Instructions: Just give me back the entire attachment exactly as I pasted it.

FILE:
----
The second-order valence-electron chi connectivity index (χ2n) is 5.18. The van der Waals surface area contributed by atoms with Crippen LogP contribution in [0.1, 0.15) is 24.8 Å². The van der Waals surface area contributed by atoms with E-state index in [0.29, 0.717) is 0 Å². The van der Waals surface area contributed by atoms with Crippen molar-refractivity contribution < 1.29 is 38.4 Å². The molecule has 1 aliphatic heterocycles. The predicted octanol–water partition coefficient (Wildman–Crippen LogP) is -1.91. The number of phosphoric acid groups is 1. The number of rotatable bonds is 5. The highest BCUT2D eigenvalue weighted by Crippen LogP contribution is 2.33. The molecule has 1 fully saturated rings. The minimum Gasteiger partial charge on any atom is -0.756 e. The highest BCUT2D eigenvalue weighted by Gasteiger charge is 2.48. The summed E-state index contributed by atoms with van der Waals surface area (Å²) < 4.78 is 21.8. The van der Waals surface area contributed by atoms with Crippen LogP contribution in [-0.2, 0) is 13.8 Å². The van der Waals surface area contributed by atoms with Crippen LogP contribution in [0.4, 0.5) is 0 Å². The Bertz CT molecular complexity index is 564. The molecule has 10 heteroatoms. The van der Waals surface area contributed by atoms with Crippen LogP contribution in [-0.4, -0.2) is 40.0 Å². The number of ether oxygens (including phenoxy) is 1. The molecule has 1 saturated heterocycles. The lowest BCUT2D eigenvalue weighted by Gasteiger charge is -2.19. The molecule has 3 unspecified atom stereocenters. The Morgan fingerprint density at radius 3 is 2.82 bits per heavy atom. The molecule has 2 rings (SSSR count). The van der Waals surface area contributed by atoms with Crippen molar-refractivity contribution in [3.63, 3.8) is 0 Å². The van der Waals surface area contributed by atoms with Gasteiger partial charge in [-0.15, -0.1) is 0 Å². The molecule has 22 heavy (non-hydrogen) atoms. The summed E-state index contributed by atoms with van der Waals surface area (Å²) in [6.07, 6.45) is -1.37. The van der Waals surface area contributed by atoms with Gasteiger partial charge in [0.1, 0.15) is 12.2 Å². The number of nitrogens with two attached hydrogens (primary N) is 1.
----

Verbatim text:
The second-order valence-electron chi connectivity index (χ2n) is 5.18. The van der Waals surface area contributed by atoms with Crippen LogP contribution in [0.1, 0.15) is 24.8 Å². The van der Waals surface area contributed by atoms with E-state index in [0.29, 0.717) is 0 Å². The van der Waals surface area contributed by atoms with Crippen molar-refractivity contribution < 1.29 is 38.4 Å². The molecule has 1 aliphatic heterocycles. The predicted octanol–water partition coefficient (Wildman–Crippen LogP) is -1.91. The number of phosphoric acid groups is 1. The number of rotatable bonds is 5. The highest BCUT2D eigenvalue weighted by Crippen LogP contribution is 2.33. The molecule has 1 fully saturated rings. The minimum Gasteiger partial charge on any atom is -0.756 e. The highest BCUT2D eigenvalue weighted by Gasteiger charge is 2.48. The summed E-state index contributed by atoms with van der Waals surface area (Å²) < 4.78 is 21.8. The van der Waals surface area contributed by atoms with Crippen LogP contribution in [-0.2, 0) is 13.8 Å². The van der Waals surface area contributed by atoms with Crippen LogP contribution in [0.4, 0.5) is 0 Å². The Bertz CT molecular complexity index is 564. The molecule has 10 heteroatoms. The van der Waals surface area contributed by atoms with Crippen LogP contribution in [-0.4, -0.2) is 40.0 Å². The number of ether oxygens (including phenoxy) is 1. The molecule has 1 saturated heterocycles. The lowest BCUT2D eigenvalue weighted by Gasteiger charge is -2.19. The molecule has 3 unspecified atom stereocenters. The Morgan fingerprint density at radius 3 is 2.82 bits per heavy atom. The molecule has 2 rings (SSSR count). The van der Waals surface area contributed by atoms with Crippen molar-refractivity contribution in [3.63, 3.8) is 0 Å². The van der Waals surface area contributed by atoms with Gasteiger partial charge in [-0.15, -0.1) is 0 Å². The molecule has 22 heavy (non-hydrogen) atoms. The summed E-state index contributed by atoms with van der Waals surface area (Å²) in [6.07, 6.45) is -1.37. The van der Waals surface area contributed by atoms with Gasteiger partial charge in [0.1, 0.15) is 12.2 Å². The number of nitrogens with two attached hydrogens (primary N) is 1.